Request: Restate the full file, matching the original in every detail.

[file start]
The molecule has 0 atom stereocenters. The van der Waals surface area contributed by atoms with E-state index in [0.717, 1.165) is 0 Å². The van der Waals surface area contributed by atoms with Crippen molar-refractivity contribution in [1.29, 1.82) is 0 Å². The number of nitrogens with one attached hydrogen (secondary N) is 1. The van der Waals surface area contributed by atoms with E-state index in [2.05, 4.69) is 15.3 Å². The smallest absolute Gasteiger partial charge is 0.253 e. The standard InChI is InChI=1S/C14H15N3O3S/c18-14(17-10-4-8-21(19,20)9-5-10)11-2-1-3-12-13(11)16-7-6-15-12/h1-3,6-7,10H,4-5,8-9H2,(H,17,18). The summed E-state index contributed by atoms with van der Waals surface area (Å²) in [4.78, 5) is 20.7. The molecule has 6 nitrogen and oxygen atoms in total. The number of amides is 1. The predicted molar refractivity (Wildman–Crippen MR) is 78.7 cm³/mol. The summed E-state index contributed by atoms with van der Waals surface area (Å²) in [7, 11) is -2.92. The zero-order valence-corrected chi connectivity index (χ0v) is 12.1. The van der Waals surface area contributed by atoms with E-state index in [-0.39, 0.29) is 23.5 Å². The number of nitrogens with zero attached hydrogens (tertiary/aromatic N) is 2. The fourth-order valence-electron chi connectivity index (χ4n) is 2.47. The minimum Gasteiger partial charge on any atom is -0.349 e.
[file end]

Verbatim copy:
The molecule has 0 atom stereocenters. The van der Waals surface area contributed by atoms with E-state index in [0.717, 1.165) is 0 Å². The van der Waals surface area contributed by atoms with Crippen molar-refractivity contribution in [1.29, 1.82) is 0 Å². The number of nitrogens with one attached hydrogen (secondary N) is 1. The van der Waals surface area contributed by atoms with E-state index in [2.05, 4.69) is 15.3 Å². The smallest absolute Gasteiger partial charge is 0.253 e. The standard InChI is InChI=1S/C14H15N3O3S/c18-14(17-10-4-8-21(19,20)9-5-10)11-2-1-3-12-13(11)16-7-6-15-12/h1-3,6-7,10H,4-5,8-9H2,(H,17,18). The summed E-state index contributed by atoms with van der Waals surface area (Å²) in [4.78, 5) is 20.7. The molecule has 6 nitrogen and oxygen atoms in total. The number of amides is 1. The predicted molar refractivity (Wildman–Crippen MR) is 78.7 cm³/mol. The summed E-state index contributed by atoms with van der Waals surface area (Å²) in [7, 11) is -2.92. The zero-order valence-corrected chi connectivity index (χ0v) is 12.1. The van der Waals surface area contributed by atoms with E-state index in [-0.39, 0.29) is 23.5 Å². The number of nitrogens with zero attached hydrogens (tertiary/aromatic N) is 2. The fourth-order valence-electron chi connectivity index (χ4n) is 2.47. The minimum Gasteiger partial charge on any atom is -0.349 e.